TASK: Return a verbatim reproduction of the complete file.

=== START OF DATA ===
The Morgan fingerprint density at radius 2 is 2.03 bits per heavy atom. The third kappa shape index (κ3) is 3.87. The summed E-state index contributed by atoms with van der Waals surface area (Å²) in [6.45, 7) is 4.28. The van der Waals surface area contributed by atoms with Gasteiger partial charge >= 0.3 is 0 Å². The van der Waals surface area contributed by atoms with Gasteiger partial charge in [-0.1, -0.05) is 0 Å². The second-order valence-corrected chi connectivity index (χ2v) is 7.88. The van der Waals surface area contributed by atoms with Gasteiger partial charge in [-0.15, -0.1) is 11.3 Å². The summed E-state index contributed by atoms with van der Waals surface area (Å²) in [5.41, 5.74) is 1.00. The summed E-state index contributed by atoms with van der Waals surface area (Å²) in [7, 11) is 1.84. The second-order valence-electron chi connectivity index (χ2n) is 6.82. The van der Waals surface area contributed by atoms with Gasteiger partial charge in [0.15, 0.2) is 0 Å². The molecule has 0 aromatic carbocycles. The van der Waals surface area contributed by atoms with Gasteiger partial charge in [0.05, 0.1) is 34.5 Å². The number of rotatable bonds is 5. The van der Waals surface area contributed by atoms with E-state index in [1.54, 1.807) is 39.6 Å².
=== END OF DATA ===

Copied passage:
The Morgan fingerprint density at radius 2 is 2.03 bits per heavy atom. The third kappa shape index (κ3) is 3.87. The summed E-state index contributed by atoms with van der Waals surface area (Å²) in [6.45, 7) is 4.28. The van der Waals surface area contributed by atoms with Gasteiger partial charge >= 0.3 is 0 Å². The van der Waals surface area contributed by atoms with Gasteiger partial charge in [-0.1, -0.05) is 0 Å². The second-order valence-corrected chi connectivity index (χ2v) is 7.88. The van der Waals surface area contributed by atoms with Gasteiger partial charge in [-0.15, -0.1) is 11.3 Å². The summed E-state index contributed by atoms with van der Waals surface area (Å²) in [5.41, 5.74) is 1.00. The summed E-state index contributed by atoms with van der Waals surface area (Å²) in [7, 11) is 1.84. The second-order valence-electron chi connectivity index (χ2n) is 6.82. The van der Waals surface area contributed by atoms with Gasteiger partial charge in [0.15, 0.2) is 0 Å². The molecule has 0 aromatic carbocycles. The van der Waals surface area contributed by atoms with Gasteiger partial charge in [0.05, 0.1) is 34.5 Å². The number of rotatable bonds is 5. The van der Waals surface area contributed by atoms with E-state index in [1.54, 1.807) is 39.6 Å².